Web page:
Election Commissioner Prapan Naikowit told journalists that the EU had sent a letter asking whether it was possible to send its officials to observe the general election in Thailand on that day.
"We believe that the election would be held under transparency, fairness and meet international standards," said Mr Prapan, adding that the country does not forbid anyone from monitoring the upcoming election.
Asked whether there would be any negative effect on the election results if the EU makes any complaints toward the election, he said it is too early to make such a prediction as preparations for the election are being made efficiently.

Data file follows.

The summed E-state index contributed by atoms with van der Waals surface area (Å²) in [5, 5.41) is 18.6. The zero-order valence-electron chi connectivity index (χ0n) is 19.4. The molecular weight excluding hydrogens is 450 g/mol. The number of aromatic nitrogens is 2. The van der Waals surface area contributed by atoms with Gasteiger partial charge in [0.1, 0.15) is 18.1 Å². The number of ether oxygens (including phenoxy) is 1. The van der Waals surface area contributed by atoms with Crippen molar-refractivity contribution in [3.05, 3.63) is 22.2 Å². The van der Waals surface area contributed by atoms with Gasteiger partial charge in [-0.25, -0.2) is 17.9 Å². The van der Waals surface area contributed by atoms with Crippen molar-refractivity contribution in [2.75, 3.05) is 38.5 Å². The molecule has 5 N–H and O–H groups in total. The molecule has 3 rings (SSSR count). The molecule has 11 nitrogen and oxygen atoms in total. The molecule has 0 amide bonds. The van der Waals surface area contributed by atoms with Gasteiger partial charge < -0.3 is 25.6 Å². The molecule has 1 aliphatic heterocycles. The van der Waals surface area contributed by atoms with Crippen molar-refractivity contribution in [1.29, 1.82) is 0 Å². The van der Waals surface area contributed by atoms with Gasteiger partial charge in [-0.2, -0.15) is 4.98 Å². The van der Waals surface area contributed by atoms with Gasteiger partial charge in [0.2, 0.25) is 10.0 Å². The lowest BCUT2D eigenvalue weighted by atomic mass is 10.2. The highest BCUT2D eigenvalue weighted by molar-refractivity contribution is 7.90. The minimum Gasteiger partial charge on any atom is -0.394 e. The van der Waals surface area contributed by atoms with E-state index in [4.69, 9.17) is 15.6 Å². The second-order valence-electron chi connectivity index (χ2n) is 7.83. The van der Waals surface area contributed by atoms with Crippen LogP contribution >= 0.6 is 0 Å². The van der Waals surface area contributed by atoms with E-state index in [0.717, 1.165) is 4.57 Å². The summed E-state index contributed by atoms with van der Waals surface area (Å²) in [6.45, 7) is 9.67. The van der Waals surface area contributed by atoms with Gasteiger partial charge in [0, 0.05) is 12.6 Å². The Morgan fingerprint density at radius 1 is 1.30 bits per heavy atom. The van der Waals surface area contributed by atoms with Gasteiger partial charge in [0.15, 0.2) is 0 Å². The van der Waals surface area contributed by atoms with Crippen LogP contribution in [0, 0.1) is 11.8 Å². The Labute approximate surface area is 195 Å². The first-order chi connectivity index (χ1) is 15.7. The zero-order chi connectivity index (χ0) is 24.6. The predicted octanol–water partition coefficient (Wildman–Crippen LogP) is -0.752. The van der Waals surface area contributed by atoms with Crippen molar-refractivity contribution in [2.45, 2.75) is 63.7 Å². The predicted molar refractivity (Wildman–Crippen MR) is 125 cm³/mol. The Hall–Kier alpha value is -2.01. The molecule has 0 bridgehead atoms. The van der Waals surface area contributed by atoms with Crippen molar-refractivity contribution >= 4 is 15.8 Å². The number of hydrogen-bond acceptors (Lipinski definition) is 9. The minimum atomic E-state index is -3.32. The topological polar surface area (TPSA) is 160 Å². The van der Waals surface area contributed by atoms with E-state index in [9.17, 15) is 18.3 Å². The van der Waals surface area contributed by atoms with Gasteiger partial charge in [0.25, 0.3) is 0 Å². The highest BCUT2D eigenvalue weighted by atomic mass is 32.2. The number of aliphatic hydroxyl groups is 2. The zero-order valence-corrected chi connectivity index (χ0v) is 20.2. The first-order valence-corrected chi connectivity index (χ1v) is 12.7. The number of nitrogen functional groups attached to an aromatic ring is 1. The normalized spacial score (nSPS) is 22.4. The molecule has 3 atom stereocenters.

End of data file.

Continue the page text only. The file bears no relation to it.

Mr Prapan's remarks were made as he and several senior officials, including national police chief Pol Gen Wichien Pojphosri, attended a special programme on the election held near Ratchaprasong intesection, Bangkok's prime business centre. Several new faces contesting for lower house seats also attended the session.
Pol Gen Wichien, meanwhile, said about 100,000 policemen would be assigned to provide security on election day throughout the country. He reiterated that police has no role in taking opinion survey for the election and had ordered for an investigation.
The police chief was responding to an opinion survey conducted recently by Special Branch Police, the results of which were reported by several local newspapers. (MCOT online news)